Here is a question: 

‘Is growth investing a better way to grow wealth in the stock market?’ 

Undeniably, the answer is yes. Many had increased their net worth via this style of investing. However, many more have failed as they achieved the opposite. To me, I believe the vast differences in investment results between the two is their own understanding of what growth investing actually is. The successful one understood it. The ones who aren’t successful have misconceptions about it. 

So, in this write-up, I’ll share what I had gathered about growth investing and in brief, will offer a discussion as to whether or not you are suited for this. So here are 3 things that you need to know about growth investing. 

#1: 3 Main Types of Growth Stocks

I categorise them based on their financial results. They are as follows: 

1. Highly Profitable Growth Stocks 

These stocks had delivered consistent and rapid growth in revenues, profits and operating cash flows. Unlike dividend stocks, they would reinvest their earnings and cash flows into their own businesses for further expansion. Therefore, they do not pay out much dividends to their shareholders, if any at all. 

2. The Breakevens

I first discovered this kind of growth stock in the US market. This type of growth stock tends to report rapid growth in sales and gross profits, but would report a larger growth on marketing and R&D expenses, and hence, reporting either low profits before tax (PBT) or mostly small losses before tax (LBT). This type of growth stock does so for the following reasons:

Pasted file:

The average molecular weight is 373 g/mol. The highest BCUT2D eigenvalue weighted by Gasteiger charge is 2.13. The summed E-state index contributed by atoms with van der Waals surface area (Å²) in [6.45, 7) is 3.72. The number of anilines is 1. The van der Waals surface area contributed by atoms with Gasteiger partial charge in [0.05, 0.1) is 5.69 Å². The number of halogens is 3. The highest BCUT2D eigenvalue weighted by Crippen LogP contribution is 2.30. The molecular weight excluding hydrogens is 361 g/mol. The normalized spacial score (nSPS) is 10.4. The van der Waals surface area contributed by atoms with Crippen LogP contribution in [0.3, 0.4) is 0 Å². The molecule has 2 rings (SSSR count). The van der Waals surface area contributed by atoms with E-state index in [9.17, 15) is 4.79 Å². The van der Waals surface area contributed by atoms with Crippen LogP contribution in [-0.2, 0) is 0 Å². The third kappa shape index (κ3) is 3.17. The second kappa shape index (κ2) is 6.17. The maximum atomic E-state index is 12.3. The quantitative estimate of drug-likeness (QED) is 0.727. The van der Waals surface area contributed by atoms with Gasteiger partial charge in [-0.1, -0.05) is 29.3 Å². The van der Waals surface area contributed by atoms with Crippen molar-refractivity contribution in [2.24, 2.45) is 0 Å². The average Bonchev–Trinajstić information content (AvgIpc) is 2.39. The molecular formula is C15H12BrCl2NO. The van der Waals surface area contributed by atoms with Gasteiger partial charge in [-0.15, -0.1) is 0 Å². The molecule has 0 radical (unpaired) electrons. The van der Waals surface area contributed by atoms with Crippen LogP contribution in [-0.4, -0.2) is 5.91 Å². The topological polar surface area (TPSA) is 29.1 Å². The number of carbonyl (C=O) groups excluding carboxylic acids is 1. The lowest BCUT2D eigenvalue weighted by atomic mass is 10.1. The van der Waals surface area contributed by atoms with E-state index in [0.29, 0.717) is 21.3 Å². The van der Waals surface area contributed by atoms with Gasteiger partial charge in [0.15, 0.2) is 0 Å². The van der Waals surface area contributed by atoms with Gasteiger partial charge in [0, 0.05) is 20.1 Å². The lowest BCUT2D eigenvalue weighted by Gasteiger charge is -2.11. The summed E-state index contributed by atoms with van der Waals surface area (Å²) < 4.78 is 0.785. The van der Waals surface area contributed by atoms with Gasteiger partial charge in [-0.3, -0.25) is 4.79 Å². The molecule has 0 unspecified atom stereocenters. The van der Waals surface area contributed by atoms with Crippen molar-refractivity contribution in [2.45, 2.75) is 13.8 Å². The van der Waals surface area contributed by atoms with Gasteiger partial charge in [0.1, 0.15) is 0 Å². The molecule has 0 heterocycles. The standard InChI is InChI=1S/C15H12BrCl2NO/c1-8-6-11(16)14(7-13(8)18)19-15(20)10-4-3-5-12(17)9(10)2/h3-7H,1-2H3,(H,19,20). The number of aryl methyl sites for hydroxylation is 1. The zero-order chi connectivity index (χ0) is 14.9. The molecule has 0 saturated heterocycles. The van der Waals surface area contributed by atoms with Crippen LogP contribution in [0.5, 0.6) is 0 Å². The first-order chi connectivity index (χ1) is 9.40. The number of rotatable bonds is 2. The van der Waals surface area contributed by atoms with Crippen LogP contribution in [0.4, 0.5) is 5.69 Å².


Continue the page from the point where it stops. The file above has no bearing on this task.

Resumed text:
– Increase market share of their products & services. 
– Develop and innovate their products & services to remain relevant. 
– Reduce tax payments to the US government. 

3. The Cash Suckers 

This kind of growth stock has a nice story and was able to grow its base of users and sales rapidly. However, as its name suggests, it remains unprofitable and its management team is constantly raising funds via debt and equity to stay afloat. 

Thus, it would be ideal for a person to possess a higher level of accounting skills in order to invest in growth stocks. 

#2: 4 Valuation Tools to Assess Growth Stocks 

Basically, value investors use P/E Ratio, P/B Ratio and dividend yields in order to assess the value of a stock, particularly a dividend-paying stock. But, the 3 valuation tools above are less relevant to growth stocks. 

As such, a savvy growth investor would have to study the business model of the stock to determine the relevant valuation tools to perform its valuation. So, this is not as simple and straightforward as valuing dividend stocks. To name a few, the valuation tools suitable for growth stocks include: 

1. Compound Annual Growth Rate (CAGR) 

CAGR is a formula to compute the growth rate of a stock’s client base, revenues and profit figures such as gross profits and shareholders’ earnings over a period of time on an annual basis. 

2. Price/Earnings-to-Growth Ratio (PEG Ratio)

It compares the stock’s current P/E Ratio with its Growth Rate. So, if let’s say A1 Ltd has a current P/E Ratio of 30 and has an earnings growth rate of 30% a year, then, its PEG Ratio is 1.0. As such, growth investors could use this to compare it with other growth stocks. 

3. Price-to-Sales Ratio (P/S Ratio)